TURKMENISTAN: Will Sunni mosques and Orthodox churches be criminalised?
All currently registered religious communities – i.e. only Sunni Muslim mosques and Russian Orthodox churches - will now have to re-register under new detailed procedures, Forum 18 News Service has learnt. However, Forum 18 notes that Shia Muslim mosques, Catholic, Armenian Apostolic, Baptist, Lutheran, Pentecostal, Adventist and all other Protestant churches, Jehovah's Witness kingdom halls, Baha'i and Hare Krishna temples and Jewish synagogues will continue not being able to register, and under the new religion law all their activity is now a criminal offence – a clear breach of Turkmenistan's human rights commitments. It is very unclear why highly detailed regulations to register religious communities have been drawn up, as only a very restricted number of religious communities have ever been permitted to register. So far Forum 18 has not yet learnt of attempts to de-register existing Sunni Muslim or Russian Orthodox communities. However, after the previous 1996 religion law was brought in, Forum 18 learned of many Sunni Muslim communities being de-registered, as well as all non-Sunni Muslim and non-Russian Orthodox Church communities.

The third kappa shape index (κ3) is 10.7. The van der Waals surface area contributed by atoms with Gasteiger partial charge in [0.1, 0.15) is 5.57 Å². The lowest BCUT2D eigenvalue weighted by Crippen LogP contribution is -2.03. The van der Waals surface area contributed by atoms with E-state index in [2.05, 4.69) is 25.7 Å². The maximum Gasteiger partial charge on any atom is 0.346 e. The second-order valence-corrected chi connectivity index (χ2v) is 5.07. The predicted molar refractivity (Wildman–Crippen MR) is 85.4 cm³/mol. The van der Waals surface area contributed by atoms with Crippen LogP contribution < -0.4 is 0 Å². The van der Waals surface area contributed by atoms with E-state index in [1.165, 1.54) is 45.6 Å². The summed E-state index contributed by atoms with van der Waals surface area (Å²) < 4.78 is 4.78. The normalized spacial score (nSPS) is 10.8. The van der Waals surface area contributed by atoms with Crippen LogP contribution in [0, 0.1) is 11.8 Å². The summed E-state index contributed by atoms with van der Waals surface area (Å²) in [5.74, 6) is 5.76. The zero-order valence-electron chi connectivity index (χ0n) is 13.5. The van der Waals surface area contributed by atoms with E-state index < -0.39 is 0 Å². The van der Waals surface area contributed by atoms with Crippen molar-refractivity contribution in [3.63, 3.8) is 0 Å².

The new registration procedures, of which Forum 18 has received a copy, were produced in mid-January and confirmed by a decree signed by President Saparmurat Niyazov. They became available only in late January, but do not yet appear to have been published in the Turkmen media. They replace procedures adopted in December 1996, the last time the religion law was amended. The new procedures were drawn up in some secrecy and even Murad Karriyev, deputy head of the government's Gengeshi (Council) for Religious Affairs, admitted to Forum 18 on 19 January that he had not seen them (see F18News 20 January 2004 http://www.forum18.org/Archive.php?article_id=232 ).